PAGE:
EC: Macedonia with the second highest GDP growth in Europe last year

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Macedonia’s economic growth in 2013 was among the best in Europe, according to the European Commission’s winter forecast 2014, MIA correspondent reports from Brussels.

According to the forecast, presented Tuesday in Brussels by EU economics commissioner Olli Rehn, Macedonia’s economic recovery strengthened in the first three quarters of 2013 and was supported by a strong contribution from net exports. Despite a remarkable pick up in private consumption, domestic demand provided only a small contribution to growth, given the major slump in investment. In line with projected developments in foreign direct investment, the forecast expects a turnaround in this profile for 2014 and 2015, with investment strengthening again and the foreign balance proving a drag on growth.

Macedonia’s real GDP in 2013 increased by 3.2% compared to the previous year, with net exports and private consumption taking over from investment as growth drivers. Contrary to earlier official estimates, gross capital formation declined in each of the three quarters, in annual terms, and by a total of 15% on the year.

Stimulated by supportive fiscal measures, private consumption increased by an accumulated 5.1% in the first three quarters. Supported by a benign external environment and by new foreign direct investment, net exports of goods and services contributed positively to output growth for the first time since 2010. Among the sectors, the construction industry largely outperformed manufacturing and grew by 33% on the year, after average growth of 4.8% in 2012.

The profile of growth is expected to change again over the forecast horizon, with a renewed pick-up in gross capital formation, and further gains in household consumption taking the lead. Both public and foreign direct investment are projected to increase, coupled with gradual strengthening in credit extension to the corporate sector. Household consumption is likely to post resilient growth rates over the horizon, in line with expectations for disposable income, deriving from a positive employment trend, higher social transfers, and stable remittances. With new foreign investors taking up production over the horizon, the forecast expects a renewed strengthening of import demand. Notwithstanding the further improvement in major export markets, a renewed, gradual deterioration of the merchandise balance is likely.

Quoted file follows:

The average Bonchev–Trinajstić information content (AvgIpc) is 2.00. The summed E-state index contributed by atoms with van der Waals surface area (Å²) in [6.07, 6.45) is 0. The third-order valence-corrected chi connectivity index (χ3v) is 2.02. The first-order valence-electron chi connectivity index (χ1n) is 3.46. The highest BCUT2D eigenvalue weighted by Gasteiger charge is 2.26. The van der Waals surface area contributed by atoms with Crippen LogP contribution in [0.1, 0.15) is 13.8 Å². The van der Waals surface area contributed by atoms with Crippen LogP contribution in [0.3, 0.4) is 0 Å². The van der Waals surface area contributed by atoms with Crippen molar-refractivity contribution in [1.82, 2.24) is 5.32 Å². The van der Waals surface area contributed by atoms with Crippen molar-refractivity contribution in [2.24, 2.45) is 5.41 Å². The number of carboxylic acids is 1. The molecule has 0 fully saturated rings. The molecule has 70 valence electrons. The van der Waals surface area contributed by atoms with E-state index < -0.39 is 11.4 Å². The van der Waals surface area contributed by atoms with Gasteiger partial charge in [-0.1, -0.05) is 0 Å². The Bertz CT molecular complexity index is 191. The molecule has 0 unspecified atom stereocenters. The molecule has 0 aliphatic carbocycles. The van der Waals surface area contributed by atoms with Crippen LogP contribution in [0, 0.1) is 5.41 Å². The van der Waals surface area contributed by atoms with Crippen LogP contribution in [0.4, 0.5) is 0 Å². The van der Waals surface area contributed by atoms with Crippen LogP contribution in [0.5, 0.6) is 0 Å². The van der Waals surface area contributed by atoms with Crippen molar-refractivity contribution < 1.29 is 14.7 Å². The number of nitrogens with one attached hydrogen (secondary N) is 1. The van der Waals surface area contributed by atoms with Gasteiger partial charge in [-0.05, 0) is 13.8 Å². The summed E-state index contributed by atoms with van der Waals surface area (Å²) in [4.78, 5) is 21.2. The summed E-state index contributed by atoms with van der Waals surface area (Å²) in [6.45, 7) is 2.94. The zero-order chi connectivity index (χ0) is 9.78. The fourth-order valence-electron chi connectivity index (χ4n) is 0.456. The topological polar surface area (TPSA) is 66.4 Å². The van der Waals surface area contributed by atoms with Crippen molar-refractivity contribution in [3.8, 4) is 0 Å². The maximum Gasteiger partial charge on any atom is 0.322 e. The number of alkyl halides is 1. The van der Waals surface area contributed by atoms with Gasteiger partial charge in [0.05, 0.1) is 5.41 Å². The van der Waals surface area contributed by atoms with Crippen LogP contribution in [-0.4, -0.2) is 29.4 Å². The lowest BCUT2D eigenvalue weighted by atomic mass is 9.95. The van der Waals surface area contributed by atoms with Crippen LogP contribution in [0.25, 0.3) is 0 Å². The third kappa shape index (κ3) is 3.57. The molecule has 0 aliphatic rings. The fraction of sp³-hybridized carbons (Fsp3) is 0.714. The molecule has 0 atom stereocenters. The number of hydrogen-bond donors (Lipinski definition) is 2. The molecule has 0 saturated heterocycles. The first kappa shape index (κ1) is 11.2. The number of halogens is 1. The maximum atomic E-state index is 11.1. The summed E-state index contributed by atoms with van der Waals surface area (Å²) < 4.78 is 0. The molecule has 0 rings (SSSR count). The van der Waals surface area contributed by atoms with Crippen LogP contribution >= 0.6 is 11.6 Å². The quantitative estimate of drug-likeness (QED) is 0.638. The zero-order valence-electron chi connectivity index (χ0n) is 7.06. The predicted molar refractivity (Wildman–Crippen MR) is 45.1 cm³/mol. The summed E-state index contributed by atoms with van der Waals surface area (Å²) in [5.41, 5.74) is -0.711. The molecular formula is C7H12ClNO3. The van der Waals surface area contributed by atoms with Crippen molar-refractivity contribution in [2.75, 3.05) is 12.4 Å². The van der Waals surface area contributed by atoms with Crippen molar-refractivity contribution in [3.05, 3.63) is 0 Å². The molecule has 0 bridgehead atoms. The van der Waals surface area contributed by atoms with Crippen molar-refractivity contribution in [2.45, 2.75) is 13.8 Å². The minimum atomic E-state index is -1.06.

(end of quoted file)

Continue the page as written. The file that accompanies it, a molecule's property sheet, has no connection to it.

Hence, net exports would impact negatively on growth in both years. This drag could prove sizeable, if FDI, the main source of the country’s exports, evolves less vigorously than expected, reads the forecast, titled ‘Recovery is Gaining Firm Ground in Spite of Weaker Investment’.

Aided by the firming recovery and official employment programmes, the number of unemployed had decreased by 4.5% at the end of September 2013, compared to a year earlier. With a significantly smaller increase in the labour force, this lowered the unemployment rate to 28.7%, down from 30.6% a year earlier. The number of employed persons increased by 4%, bringing the employment rate to 40.8%, up by 1.7pp from a year earlier, with virtually no change in the total working age population. However, the unemployment rate for 15 to 24 olds remained largely unchanged at 52% over the year. Driven primarily by the expected pick up of public and foreign direct investment, as well as by a continuation of active labour market policies employment is expected to rise further, albeit less strongly, while the unemployment rate would drop further over the forecast horizon.

While the current-account deficit presumably narrowed somewhat in 2013, due to an improving trade balance, in spite of lower private transfers, the forecast expects it to deteriorate again, due to renewed widening of the merchandise deficit. However, the need for external borrowing to finance the current-account deficit was mitigated in 2013 by a renewed pick up in FDI, and is likely to remain so over the forecast horizon. At the end of the third quarter, FDI inflows reached 3.3% of accumulated GDP, compared to 0.9% at the same time in 2012. Given the increasingly benign investment trends in the country’s major trade partners, and the government’s active recruitment, the forecast expects FDI to remain elevated.

The general government deficit for 2013 was revised in the autumn from 3.6% to 3.9%, following the adoption of a supplementary budget. In view of anticipated consolidation measures, the forecast expects the deficit to gradually narrow to around 3.6% in 2015. After having jumped in 2012 by 5.6pp to 34% of GDP, the general government debt ratio is expected to have increased by somewhat less in 2013. However, overall public debt, which includes the debt of state-owned enterprises, public agencies and public financial institutions, is likely to be significantly higher. It would also comprise the newly established Public Enterprise for State Roads through which the government channels the increasingly important road infrastructure expenditure – and which can borrow on its own behalf with its debt guaranteed by the government.

In conclusion, in order for general government debt levels to stabilise, fiscal deficits would have to decrease more substantially than targeted. This is likely to prove difficult in view of recently implemented pension increases, public wage rises as of this year, and an increase in social transfers.

The EC winter forecast 2014 for Macedonia projects GDP growth of 2.5 and 2.6 percent in this and next year respectively.

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